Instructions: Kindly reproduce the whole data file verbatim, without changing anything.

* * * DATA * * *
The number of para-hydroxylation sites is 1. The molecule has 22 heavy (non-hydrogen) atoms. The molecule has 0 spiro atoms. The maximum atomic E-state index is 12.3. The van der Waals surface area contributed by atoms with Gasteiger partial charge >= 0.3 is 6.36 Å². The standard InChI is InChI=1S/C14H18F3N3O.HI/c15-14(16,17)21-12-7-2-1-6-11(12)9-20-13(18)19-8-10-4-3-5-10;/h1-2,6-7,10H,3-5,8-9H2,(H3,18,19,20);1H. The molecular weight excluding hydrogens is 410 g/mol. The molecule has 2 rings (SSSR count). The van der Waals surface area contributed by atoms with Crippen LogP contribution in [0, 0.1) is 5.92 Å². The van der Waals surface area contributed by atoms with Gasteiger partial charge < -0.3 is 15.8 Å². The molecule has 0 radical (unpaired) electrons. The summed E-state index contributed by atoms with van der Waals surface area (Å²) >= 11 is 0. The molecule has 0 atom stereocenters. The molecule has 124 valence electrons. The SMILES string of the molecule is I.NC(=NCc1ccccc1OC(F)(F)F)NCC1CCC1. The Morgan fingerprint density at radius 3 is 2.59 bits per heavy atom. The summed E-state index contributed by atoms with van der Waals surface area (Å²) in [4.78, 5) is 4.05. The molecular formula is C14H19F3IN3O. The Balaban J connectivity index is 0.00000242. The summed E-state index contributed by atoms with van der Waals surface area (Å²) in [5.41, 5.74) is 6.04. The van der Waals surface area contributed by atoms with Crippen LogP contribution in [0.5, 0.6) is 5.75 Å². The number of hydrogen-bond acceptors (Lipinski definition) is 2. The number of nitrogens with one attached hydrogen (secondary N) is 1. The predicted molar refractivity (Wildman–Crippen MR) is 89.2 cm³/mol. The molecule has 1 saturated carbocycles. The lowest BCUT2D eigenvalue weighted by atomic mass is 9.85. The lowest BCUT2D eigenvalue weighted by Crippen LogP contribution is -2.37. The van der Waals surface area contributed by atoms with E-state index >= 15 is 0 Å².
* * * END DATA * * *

The number of para-hydroxylation sites is 1. The molecule has 22 heavy (non-hydrogen) atoms. The molecule has 0 spiro atoms. The maximum atomic E-state index is 12.3. The van der Waals surface area contributed by atoms with Gasteiger partial charge >= 0.3 is 6.36 Å². The standard InChI is InChI=1S/C14H18F3N3O.HI/c15-14(16,17)21-12-7-2-1-6-11(12)9-20-13(18)19-8-10-4-3-5-10;/h1-2,6-7,10H,3-5,8-9H2,(H3,18,19,20);1H. The molecular weight excluding hydrogens is 410 g/mol. The molecule has 2 rings (SSSR count). The van der Waals surface area contributed by atoms with Crippen LogP contribution in [0, 0.1) is 5.92 Å². The van der Waals surface area contributed by atoms with Gasteiger partial charge < -0.3 is 15.8 Å². The molecule has 0 radical (unpaired) electrons. The summed E-state index contributed by atoms with van der Waals surface area (Å²) >= 11 is 0. The molecule has 0 atom stereocenters. The molecule has 124 valence electrons. The SMILES string of the molecule is I.NC(=NCc1ccccc1OC(F)(F)F)NCC1CCC1. The Morgan fingerprint density at radius 3 is 2.59 bits per heavy atom. The summed E-state index contributed by atoms with van der Waals surface area (Å²) in [4.78, 5) is 4.05. The molecular formula is C14H19F3IN3O. The Balaban J connectivity index is 0.00000242. The summed E-state index contributed by atoms with van der Waals surface area (Å²) in [5.41, 5.74) is 6.04. The van der Waals surface area contributed by atoms with Crippen LogP contribution in [0.5, 0.6) is 5.75 Å². The number of hydrogen-bond acceptors (Lipinski definition) is 2. The number of nitrogens with one attached hydrogen (secondary N) is 1. The predicted molar refractivity (Wildman–Crippen MR) is 89.2 cm³/mol. The molecule has 1 saturated carbocycles. The lowest BCUT2D eigenvalue weighted by atomic mass is 9.85. The lowest BCUT2D eigenvalue weighted by Crippen LogP contribution is -2.37. The van der Waals surface area contributed by atoms with E-state index >= 15 is 0 Å².